Under Armour HealthBox Review
If the buyer wants every item in the package and the overall price is cheaper than purchasing each item individually, the answer is almost always yes. If the targeted buyer doesn't need or appreciate everything in the package, however, the answers will be mixed.
The Under Armour Health Box is the first of its kind. The 3-in-1 package deal—which sells for $400—groups together three popular fitness accessories. All products are synced with the UA Record app to provide an all-encompassing health monitoring system.
We tried out the HealthBox over a span of several weeks. Here are our thoughts:
UA Band1 of 5
If you've used an activity tracker before, it won't take long to figure out the UA Band.
Designed by HTC, this easy-to-use activity tracker can now be purchased individually for $180. It has a low profile and a small, one-line OLED touch screen. The screen shows the time and your activity, sleep and resting heart rate (active heart rate can only be tracked when you're wearing the heart rate monitor chest strap).
The band can control music from your smartphone and provide calendar, text and call notifications. It's water resistant to 65 feet, so it's safe to wear in the pool or shower. It's advertised to last five days when fully charged, and we found this to hold true.
We were pleased with the overall accuracy of the band when it came to tracking steps and alternate forms of activity, although it would be nice to have an automated system rather than one that requires you to choose running, biking, weightlifting or walking before doing each. On the contrary, the automatic sleep tracking was great, as it can be difficult to remember to press a button before dozing off and again when waking up.
UA Heart Rate Monitor2 of 5
Wearing a heart rate chest strap isn't the most comfortable or convenient option, and it's not the most necessary piece of equipment for casual exercisers, but it's proven to be the most accurate.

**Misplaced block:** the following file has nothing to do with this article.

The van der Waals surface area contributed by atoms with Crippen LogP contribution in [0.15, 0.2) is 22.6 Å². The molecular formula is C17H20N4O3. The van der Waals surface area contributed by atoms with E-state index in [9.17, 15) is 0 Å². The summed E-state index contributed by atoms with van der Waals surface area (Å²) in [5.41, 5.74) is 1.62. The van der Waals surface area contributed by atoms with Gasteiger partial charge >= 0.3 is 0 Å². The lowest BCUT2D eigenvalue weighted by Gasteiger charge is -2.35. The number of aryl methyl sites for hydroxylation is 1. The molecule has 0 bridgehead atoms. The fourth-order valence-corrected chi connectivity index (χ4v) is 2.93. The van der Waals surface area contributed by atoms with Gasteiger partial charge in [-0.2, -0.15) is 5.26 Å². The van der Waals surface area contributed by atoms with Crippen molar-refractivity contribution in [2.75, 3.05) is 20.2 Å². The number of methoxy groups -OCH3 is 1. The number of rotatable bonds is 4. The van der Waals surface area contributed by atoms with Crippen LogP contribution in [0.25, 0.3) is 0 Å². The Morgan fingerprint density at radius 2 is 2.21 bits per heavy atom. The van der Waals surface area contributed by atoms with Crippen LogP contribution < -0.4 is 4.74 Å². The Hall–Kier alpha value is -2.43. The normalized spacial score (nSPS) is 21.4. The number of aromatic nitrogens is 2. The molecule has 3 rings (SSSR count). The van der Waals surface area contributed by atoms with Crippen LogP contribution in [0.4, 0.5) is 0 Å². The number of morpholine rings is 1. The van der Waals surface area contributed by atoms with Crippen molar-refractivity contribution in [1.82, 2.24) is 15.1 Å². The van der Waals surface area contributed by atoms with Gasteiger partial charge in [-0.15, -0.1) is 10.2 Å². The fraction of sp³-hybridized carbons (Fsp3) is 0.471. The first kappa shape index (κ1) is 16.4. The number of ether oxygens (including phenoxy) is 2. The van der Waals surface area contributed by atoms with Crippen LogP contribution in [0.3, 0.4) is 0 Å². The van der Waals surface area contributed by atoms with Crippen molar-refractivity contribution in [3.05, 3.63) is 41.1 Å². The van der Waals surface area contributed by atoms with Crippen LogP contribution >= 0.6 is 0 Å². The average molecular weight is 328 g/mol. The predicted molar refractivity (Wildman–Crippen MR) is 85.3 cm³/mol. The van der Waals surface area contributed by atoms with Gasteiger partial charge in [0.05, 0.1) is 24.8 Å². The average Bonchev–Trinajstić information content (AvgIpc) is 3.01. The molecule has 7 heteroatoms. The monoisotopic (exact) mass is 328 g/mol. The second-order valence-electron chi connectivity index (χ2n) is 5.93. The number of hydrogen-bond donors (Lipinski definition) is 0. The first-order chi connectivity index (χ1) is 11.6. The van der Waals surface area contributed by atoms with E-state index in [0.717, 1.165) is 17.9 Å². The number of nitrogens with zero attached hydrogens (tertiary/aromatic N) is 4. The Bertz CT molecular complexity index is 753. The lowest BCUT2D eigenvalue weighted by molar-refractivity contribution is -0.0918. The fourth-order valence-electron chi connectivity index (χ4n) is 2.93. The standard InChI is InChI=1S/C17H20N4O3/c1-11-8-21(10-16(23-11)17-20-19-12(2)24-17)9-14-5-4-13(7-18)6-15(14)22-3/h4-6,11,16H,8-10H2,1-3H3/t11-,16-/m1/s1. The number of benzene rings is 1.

The UA Heart Rate Monitor is fairly similar to most other chest straps. Unlike the others, though, it features an LED light that changes color depending on what zone your heart rate is in. This was a cool idea, but when you're wearing a shirt at the gym or on a run—which most people do—you don't want to have to keep looking underneath it.
When we synced the monitor with the UA Band, it provided what appeared to be very accurate heart rate tracking. We'd still prefer to avoid the monitor all together and receive accurate readings from the band on our wrist, but until that technology improves, this gets the job done for those who need it.
UA Scale3 of 5
With a sleek design from HTC featuring black glass and LED readings, the UA Scale looks like something from the future.
The scale, which is about 14 inches across (you'll need some floor space), measures weight and body fat percentage. It was fairly easy to set up and sync with the app—no wires or plugs needed.
As a bonus, the scale can recognize up to eight users, and it's auto-recognition technology allows everyone to step on board without adjusting anything. If you have four people using it twice a day, it's advertised to offer five months of battery life (uses four AA batteries).
Overall4 of 5
If you're in need of a boost to reach your health and fitness goals, and if you have the time and effort to master and utilize each of the three gadgets within the Under Armour HealthBox, the investment is worth it.
Do any of the following apply to you?
• You don't feel the need to track your steps
• You don't like wearing activity trackers on your wrist
• You don't plan on using the heart rate monitor
• You don't like wearing chest strap heart rate monitors
• You don't feel the need to track your weight or body fat percentage
If so, you may want to consider other options, or consider purchasing one of the items individually.
Overall, the software and technology within the connected fitness system is somewhat revolutionary, and the smartphone app that presents everything is impressive. The products in the package are great, but the price tag is a bit steep.
The bundle only saves you about $40 as opposed to buying all three items individually, and this doesn't feel like much of a bargain. What is a bargain, however, is investing a few hundred dollars into something that can make a positive impact on your health and overall well-being if you put in the necessary time and effort.